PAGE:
So, I was left with a confused impression of my grandfather’s approach to Aboriginal people in his job.  I read the transcripts of interviews with individual policemen about their attitudes towards Aboriginal people, which were conducted after the death of John Pat in custody in Roebourne in 1981, and I’m sure my grandfather didn’t possess the kind of racism evident in those accounts – they were truly appalling.  But he was not immune to racism, and I used his response to the relationship of Marianne and Billy to explore how racism operates, even in otherwise decent people.
During the writing of the novel, I spent (thank you, Australia Council!) a lot of time in the Battye Library in Perth, reading accounts of Aboriginal and other experiences in the 1960s to get a general feel for the time and the attitudes – including memoirs of policemen who served during that period.  I read copies of The West Australian and the Merredin Mercury from the period, to see how Aboriginal people were described, if at all.  Most useful was being granted access to the existing occurrence books from police stations in country areas in the 1950s and 1960s, held at the State Records Office – because of my grandfather, the WA Police kindly allowed me to read them.  So many of these were destroyed in the late 70s (ironically, my grandfather wrote to the Commissioner to argue for the value of archiving them instead: his pleas fell on deaf ears), but the ones that exist give a fascinating account of individual policemen’s attitudes: the way they described situations involving Nyoongah people gave clear clues as to how they might have treated them in their work, and I was surprised that there was a vast difference between officers, even in the same station.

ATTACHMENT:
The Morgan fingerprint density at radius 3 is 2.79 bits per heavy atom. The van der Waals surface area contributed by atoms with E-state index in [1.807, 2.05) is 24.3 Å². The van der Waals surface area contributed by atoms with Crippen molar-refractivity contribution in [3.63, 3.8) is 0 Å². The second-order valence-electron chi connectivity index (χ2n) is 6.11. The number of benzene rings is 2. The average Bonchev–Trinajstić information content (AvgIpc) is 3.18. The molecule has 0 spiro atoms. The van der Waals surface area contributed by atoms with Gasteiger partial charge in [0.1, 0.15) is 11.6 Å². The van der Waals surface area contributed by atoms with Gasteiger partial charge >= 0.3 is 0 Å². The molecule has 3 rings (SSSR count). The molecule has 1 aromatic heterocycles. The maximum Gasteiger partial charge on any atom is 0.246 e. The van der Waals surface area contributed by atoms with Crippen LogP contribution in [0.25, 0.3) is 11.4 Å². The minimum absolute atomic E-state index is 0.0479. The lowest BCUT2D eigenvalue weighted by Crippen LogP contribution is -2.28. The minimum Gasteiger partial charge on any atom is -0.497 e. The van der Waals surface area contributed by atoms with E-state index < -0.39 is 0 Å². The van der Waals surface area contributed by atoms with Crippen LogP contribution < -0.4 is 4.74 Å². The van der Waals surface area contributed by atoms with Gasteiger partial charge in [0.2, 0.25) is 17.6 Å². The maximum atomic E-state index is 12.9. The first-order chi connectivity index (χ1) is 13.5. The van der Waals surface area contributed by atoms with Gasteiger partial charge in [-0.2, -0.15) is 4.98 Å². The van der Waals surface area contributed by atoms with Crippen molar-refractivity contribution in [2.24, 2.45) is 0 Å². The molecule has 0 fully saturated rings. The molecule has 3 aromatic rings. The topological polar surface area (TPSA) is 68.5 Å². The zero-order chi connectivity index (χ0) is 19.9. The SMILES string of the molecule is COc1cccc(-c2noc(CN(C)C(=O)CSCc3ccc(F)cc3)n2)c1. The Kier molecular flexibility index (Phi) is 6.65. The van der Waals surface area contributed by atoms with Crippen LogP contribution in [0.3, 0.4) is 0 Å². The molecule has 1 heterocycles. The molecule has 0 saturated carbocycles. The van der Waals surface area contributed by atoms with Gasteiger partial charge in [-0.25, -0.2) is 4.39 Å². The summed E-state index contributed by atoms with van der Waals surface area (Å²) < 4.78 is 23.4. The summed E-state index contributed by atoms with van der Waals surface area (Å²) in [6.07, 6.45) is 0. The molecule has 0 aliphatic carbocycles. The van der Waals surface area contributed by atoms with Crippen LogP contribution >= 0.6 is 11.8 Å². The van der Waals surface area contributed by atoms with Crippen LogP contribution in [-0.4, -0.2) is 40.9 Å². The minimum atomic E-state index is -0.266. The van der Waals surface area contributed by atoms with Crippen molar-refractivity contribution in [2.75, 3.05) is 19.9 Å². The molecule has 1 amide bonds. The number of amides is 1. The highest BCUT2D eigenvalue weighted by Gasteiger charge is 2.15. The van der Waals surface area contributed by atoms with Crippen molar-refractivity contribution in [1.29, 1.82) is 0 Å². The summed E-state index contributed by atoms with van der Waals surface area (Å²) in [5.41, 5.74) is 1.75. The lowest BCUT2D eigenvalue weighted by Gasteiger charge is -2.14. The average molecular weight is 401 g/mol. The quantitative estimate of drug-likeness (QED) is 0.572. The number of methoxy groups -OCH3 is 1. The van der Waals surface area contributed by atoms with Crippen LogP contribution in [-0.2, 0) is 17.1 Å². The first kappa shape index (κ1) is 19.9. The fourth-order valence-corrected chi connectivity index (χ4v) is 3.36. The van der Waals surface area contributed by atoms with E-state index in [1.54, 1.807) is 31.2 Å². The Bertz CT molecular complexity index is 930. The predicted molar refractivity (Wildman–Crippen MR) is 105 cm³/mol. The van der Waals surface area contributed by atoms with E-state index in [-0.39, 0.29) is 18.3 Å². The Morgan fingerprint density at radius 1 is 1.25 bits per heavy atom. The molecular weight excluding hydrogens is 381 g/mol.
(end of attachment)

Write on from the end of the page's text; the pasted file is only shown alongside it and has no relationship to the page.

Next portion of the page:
I also learned, in the course of my research, that Aboriginal people could be arrested if they were on the streets of small country towns after 6pm, and that most wheatbelt towns had reserves on the outskirts of town for Aboriginal people, and that even in the 60s there were ‘crow bars’, separate bars (or windows) where Aboriginal people could buy alcohol.  To my shame, I had had absolutely no idea about any of that.

Friday, July 9, 2010

Over your shoulder